Matter of KirkAnnotate this Case
Decided on May 10, 2011
Sur Ct, NY County
Probate Proceeding, Will of Alexis Kirk, Deceased,
For Movants, John Mahdessian and Wendy Handelman, Greenfield Stein and Senior LLP (Harvey Corn, Esq. and Angelo Grasso, Esq., of counsel)
Respondent Ann Pincuss Berman, Esq. (counsel to Lisa Kirk and Alexia Kirk) pro se, Law Offices of Ann Pincuss Berman, P.C.
Kristin Booth Glen, J.
In this probate proceeding, respondents seeking discovery and examinations pursuant to SCPA § 1404 have moved to compel compliance with a subpoena duces tecum served on attorney Ann Pincuss Berman. She drafted the May 6, 2010 instrument offered for probate by Lisa Kirk and Alexia Kirk, daughters of decedent Alexis Kirk. The May 6th instrument divides the estate (with the exception of an vintage sports car) between the two daughters and nominates them as executors. Decedent died on May 17, 2010.
Decedent purportedly executed another will on April 29, 2010, which had been drafted by a different attorney. The residuary under this instrument was split between the Armenian Church of America (20%) and a friend of decedent, John Mahdessian (80%). The April 29th will also provided for certain specific bequests, including $50,000 to each of decedent's two daughters and $10,000 to another friend, Wendy Handelman. Mahdessian and Handelman have sought SCPA § 1404 discovery and are movants here. The Armenian Church and the Attorney General's office have also appeared in the probate proceeding, but have not made submissions on the current motion.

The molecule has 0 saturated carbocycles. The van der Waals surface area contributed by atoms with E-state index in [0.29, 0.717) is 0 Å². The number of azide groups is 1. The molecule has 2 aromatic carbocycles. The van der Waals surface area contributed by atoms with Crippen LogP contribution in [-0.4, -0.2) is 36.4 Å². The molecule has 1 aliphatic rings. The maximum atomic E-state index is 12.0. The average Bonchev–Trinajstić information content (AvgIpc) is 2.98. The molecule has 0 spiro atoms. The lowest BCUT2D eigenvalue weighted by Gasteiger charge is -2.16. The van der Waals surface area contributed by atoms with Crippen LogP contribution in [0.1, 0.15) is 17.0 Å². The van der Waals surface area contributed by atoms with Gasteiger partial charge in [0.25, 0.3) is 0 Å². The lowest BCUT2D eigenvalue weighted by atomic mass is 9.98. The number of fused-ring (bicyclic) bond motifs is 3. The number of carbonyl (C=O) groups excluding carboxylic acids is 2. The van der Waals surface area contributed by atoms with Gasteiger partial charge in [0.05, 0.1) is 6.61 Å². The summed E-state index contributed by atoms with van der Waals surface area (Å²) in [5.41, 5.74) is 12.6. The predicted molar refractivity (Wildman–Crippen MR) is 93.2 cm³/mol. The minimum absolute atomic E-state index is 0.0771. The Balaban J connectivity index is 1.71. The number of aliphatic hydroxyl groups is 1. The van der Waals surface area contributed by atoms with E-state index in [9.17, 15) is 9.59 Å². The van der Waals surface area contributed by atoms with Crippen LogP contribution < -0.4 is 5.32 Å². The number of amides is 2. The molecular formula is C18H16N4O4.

Attorney Berman's involvement was not limited to estate planning for the decedent. Berman was also retained by decedent's daughters under a power of attorney that he had given them. In a short-lived proceeding in Supreme Court (decedent died the same day an index number was issued), the daughters as decedent's attorneys-in-fact sued Mahdessian for discovery and turnover of assets that he allegedly had improperly taken or converted from the decedent. After death, proponents, who have preliminary letters testamentary, have commenced a discovery and turnover proceeding (SCPA § 2103) against Mahdessian that is currently being litigated in [*2]this court.
Among other things, movants' subpoena sought all drafts and versions of the May 6th instrument, including handwritten notes and markups, copies of prior wills and codicils, documents received for the purposes of preparing and executing the May 6th instrument, and all correspondence, memoranda and notes concerning its preparation and execution. The subpoena also sought documents concerning communications, meetings or conversations with the decedent or anyone on his behalf, but in their reply to Berman's affidavit in opposition to the motion, movants have confirmed that the subpoena "only seeks documents that relate to the preparation and execution of the Purported Will."